Hey!(adsbygoogle = window.adsbygoogle || []).push({});

All right, so, in Physics, we've been learning about pressure, and now we're tying it in with elements of calculus. Today, we began covering fluid pressures on vertical surfaces, and though I've understood most of it (8 out of 10 on a 10 problem assignment), this one problem has me stuck.

You're supposed to find the fluid force on the vertical side of a tank full of water, where the dimensions of the side are given in feet. The side has the shape of a parabola, y=x^2, with width 4 and height 4, and you're to assume that the "top" of the parabola is at the surface of the water.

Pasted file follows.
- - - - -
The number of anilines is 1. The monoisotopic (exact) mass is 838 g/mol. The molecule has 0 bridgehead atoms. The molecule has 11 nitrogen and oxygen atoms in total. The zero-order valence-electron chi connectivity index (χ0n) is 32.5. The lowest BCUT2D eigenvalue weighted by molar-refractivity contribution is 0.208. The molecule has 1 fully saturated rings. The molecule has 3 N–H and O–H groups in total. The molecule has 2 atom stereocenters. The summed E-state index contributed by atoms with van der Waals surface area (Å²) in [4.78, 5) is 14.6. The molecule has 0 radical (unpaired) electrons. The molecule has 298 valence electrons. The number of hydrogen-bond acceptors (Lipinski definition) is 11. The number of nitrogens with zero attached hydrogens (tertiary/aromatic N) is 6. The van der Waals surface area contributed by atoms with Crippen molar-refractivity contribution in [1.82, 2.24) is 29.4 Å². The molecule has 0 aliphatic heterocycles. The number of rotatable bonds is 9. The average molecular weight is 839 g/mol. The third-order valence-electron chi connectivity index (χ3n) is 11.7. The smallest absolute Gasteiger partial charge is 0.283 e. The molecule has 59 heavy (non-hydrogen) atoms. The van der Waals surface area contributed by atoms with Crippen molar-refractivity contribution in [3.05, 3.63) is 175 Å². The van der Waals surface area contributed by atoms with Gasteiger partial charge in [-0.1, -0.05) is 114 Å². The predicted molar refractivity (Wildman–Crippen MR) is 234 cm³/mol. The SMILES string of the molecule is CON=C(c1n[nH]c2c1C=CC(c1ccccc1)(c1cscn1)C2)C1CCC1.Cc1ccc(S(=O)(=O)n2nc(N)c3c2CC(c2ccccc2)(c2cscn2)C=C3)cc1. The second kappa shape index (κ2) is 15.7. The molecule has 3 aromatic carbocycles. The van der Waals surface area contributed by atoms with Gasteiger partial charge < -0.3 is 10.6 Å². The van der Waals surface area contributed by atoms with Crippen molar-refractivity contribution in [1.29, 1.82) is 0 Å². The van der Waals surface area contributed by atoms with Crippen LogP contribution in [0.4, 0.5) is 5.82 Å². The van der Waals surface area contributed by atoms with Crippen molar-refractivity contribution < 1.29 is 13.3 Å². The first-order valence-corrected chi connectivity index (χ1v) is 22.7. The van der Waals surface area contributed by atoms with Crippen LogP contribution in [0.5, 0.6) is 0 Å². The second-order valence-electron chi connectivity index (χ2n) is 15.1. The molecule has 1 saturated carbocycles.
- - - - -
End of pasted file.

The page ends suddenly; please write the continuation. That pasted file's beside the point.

Now, I'm not looking for you guys to do this for me, but only for a hint. I've just spent three hours on this, and I've still got a Physics paper on time travel to work on. >_> Our teacher hasn't really stressed the "formula" for fluid force of a vertical side, but instead has us relying on geometric analysis. I just need a little idea on where to begin, please? ^_^

-Gaplant

**Physics Forums | Science Articles, Homework Help, Discussion**

Join Physics Forums Today!

The friendliest, high quality science and math community on the planet! Everyone who loves science is here!

The friendliest, high quality science and math community on the planet! Everyone who loves science is here!

# Homework Help: Fluid Pressures on a Vertical Surface, Oh My!

**Physics Forums | Science Articles, Homework Help, Discussion**